In 1890, Charles E. Piper and Wilbur J. Andrews, two Chicago attorneys, purchased a 106-acre (0.43 km2) plot of land from the Field syndicate to develop. The land was bounded by Wesley, Kenilworth, 31st Street, and Ogden Avenues. By the following year, the two received approval from Cicero Township to double their land holdings.

Piper and Andrews wanted the railroad to build a station in their development, but the railroad already had stations at La Vergne and at Harlem Avenue. Piper and Andrews decided to build a station with the understanding that trains would stop regularly. They did not know what to name their station so they consulted a Pennsylvania train timetable to find a name. They chose to name it after Berwyn, Pennsylvania, a Main Line suburb of Philadelphia noted for its beauty. After 1901, all settlements in the area were known as Berwyn.[5]

Sanborn Fire Maps show the development of the Berwyn subdivision by 1895.

While Piper and Andrews were developing the southern portion of present-day Berwyn, John Kelly was helping to develop the north part from 12th Street to 16th Street. This area was really a part of an Oak Park subdivision, and it even appeared on some maps as "South Oak Park". In fact, children who lived in this area went to school in Oak Park. John Kelly was known as "Mr. Everything" because he was a realtor, builder, insurance seller, and community servant.[6]

In between the two settlements, there was little except for a few farms. The area between 16th and 31st streets was not settled. There were only two paths by which to travel between the two settlements, and today these paths are known as Oak Park Avenue and Ridgeland Avenue. Although Berwyn was chartered as a city in 1908, it was not until the 1920s that this middle portion of land was developed.[5]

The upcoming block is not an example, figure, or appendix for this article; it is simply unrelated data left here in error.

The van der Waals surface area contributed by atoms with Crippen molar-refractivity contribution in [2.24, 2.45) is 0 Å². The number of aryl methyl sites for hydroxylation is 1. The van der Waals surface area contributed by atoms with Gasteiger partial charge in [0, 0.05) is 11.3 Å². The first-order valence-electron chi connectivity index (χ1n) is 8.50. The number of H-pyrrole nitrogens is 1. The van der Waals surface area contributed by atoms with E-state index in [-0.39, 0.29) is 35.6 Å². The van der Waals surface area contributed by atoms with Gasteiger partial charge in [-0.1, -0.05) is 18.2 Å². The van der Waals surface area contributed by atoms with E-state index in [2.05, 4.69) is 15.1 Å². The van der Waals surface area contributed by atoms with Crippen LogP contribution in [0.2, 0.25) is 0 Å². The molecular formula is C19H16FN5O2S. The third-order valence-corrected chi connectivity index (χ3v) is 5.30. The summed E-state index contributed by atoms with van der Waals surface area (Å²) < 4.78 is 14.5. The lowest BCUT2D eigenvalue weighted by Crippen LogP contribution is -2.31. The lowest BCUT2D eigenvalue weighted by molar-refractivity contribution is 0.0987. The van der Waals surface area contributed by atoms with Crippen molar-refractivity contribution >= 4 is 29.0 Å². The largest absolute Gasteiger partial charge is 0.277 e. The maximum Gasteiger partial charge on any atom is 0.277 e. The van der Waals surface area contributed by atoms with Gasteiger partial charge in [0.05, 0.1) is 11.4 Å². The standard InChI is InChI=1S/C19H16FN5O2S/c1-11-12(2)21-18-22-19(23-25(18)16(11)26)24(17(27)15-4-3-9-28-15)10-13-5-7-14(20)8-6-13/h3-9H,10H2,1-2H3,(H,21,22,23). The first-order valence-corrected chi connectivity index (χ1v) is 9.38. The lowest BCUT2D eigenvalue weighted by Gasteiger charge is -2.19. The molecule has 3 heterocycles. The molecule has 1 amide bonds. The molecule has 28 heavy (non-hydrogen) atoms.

During this time, Berwyn was the area's fastest growing suburb. The city's stringent building codes resulted in block upon block of well-built brick two-story bungalows. Many also contained elaborate design elements typically not seen, such as stained glass windows, clay tile roofs, terra cotta, and intricate brick patterns. Today, Berwyn is noted as having the most significant collection of Chicago-style bungalows in the nation.[7]


Historical population
U.S. Decennial Census[8]
2010[9] 2020[10]

As of the 2020 Census[11] there were 57,250 people, 18,277 households, and 12,348 families residing in the city. The population density was 14,664.45 inhabitants per square mile (5,661.98/km2). Berwyn also has the highest population density of any township in Illinois. It and Cicero[a] are the only townships in Illinois that have a higher population density than the city of Chicago proper.

There were 21,037 housing units at an average density of 5,388.58 per square mile (2,080.54/km2). The racial makeup of the city was 33.33% White, 8.53% African American, 2.79% Native American, 2.52% Asian, 0.03% Pacific Islander, 31.61% from other races, and 21.19% from two or more races. Hispanic or Latino of any race were 64.15% of the population. The top five non-Hispanic ancestries reported in Berwyn as of the 2020 American Community Survey were German (6.5%), Polish (5.8%), Irish (5.2%), and Italian (5.1%), and Czech (2.0%).[12]